Poisons in Your Unborn Baby's Food
by Dr. Christine H.
Many additives in the food you eat may be very
to your health. And since what you eat, you feed to your unborn baby,
the chemicals that are harmful to you are going to harm your baby.
Take, for example, the artificial sweetener
also known as Nutrasweet. Aspartame can cause birth defects, central
nervous system disturbances, menstrual difficulties, brain damage in
phenylketonurics, seizures, death and a long list of other reactions
too numerous to mention. It may cause irreversible health damage over
the long term. Aspartame was approved and claimed safe by a specially
appointed FDA Commissioner after his own Board of Inquiry that
investigated aspartame claimed it unsafe. This FDA Commissioner later
left the FDA to work for the drug company that produces aspartame.
Brominated vegetable oil (BVO), BHA and BHT also
birth defects. BVO is found in a very popular sports drink. Besides
birth defects, it is linked to major organ system damage and growth
problems. It is considered unsafe by the FDA, but still has not been
banned. BHA and BHT are commonly found in crackers and cereals. In
addition to birth defects, they can also cause liver and kidney damage,
behavioral problems, infertility, weakened immune system and cancer.
Infants, young children, pregnant women and those sensitive to aspirin
are especially susceptible to harm from these additives. BHT has been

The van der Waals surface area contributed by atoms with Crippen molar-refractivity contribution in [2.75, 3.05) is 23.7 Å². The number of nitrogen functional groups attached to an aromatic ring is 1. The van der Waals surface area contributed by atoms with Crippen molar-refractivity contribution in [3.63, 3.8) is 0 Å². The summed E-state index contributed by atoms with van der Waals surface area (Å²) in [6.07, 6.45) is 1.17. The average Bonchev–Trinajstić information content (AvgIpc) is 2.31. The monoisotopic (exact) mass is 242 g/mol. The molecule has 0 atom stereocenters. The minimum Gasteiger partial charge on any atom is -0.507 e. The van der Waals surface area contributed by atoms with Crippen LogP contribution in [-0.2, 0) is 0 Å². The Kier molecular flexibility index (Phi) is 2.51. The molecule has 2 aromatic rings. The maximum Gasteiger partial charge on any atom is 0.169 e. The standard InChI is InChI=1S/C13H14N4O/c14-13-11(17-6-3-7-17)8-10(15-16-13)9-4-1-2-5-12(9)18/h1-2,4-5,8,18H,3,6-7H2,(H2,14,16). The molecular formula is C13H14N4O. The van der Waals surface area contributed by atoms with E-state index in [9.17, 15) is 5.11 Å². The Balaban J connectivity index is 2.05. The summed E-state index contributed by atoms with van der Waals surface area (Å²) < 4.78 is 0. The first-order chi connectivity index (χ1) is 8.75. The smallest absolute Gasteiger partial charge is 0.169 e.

banned in England, but it is still in use in the United States.
Monosodium glutamate (MSG) and free glutamate are
enhancers considered safe by the FDA. MSG may cause a variety of
symptoms, including headaches, itching, high blood pressure and
allergic reactions. Free glutamate, the active ingredient in MSG, may
cause dizziness, shortness of breath, headaches, drowsiness and even
brain damage, especially in children. Because of bad publicity, food
manufacturers found ways to hide MSG in foods they produce. They list
the ingredients that contain MSG but not the MSG itself. Or they use
free glutamates instead of MSG. For example, broth may be listed as an
ingredient on a label. Broth may contain MSG, but the ingredients in
the broth are not required to be listed on the label. Hydrolyzed soy
protein, a common ingredient in tuna, is high in free glutamates, but
does not contain MSG. The label can legally say no MSG.
Even if the label says "all natural ingredients"
preservatives," the product could contain harmful additives. Almost all
packaged foods ─ even so called "health foods" ─ have additives in
them, and many are harmful or inadequately tested. The manufacturer
hopes you'll think these are healthy natural products, but if you read
the list of ingredients, you'll find ingredients that are not common
food items. If you learn to interpret food labels, you'll find that
many of these ingredients are harmful or of questionable safety.
So, how do you know which foods are safe to eat?
Dr. Christine Farlow, in her handy pocket-sized book, FOOD ADDITIVES: A Shopper's Guide To What's
Safe & What's Not,
now in its 2004 revised edition, makes it easy to identify which
additives are harmful and which are not. She classifies 800 commonly
used food additives according to safety, whether they may cause
allergic reactions and if they are Generally Recognized As Safe (GRAS)
by the FDA. In just seconds, the average person can find out if an
additive in the food they're buying is harmful to their health. It's
clear, concise and easy to use. Make this book your constant grocery
shopping companion and you'll never again wonder about the safety of
the ingredients listed on the package. You'll know.
Dr. Christine H.
Farlow, D.C. is a
chiropractor, nutritionist and author. She has helped thousands improve
their health through nutrition. For more information on food additives
and healthy eating, visit http://www.healthyeatingadvisor.com
or contact Dr. Farlow.
copyright 2004-2009, HealthyEatingAdvisor.com. All rights reserved.
The Healthy Eating Advisor, P.O. Box 462335, Escondido, CA 92046-2335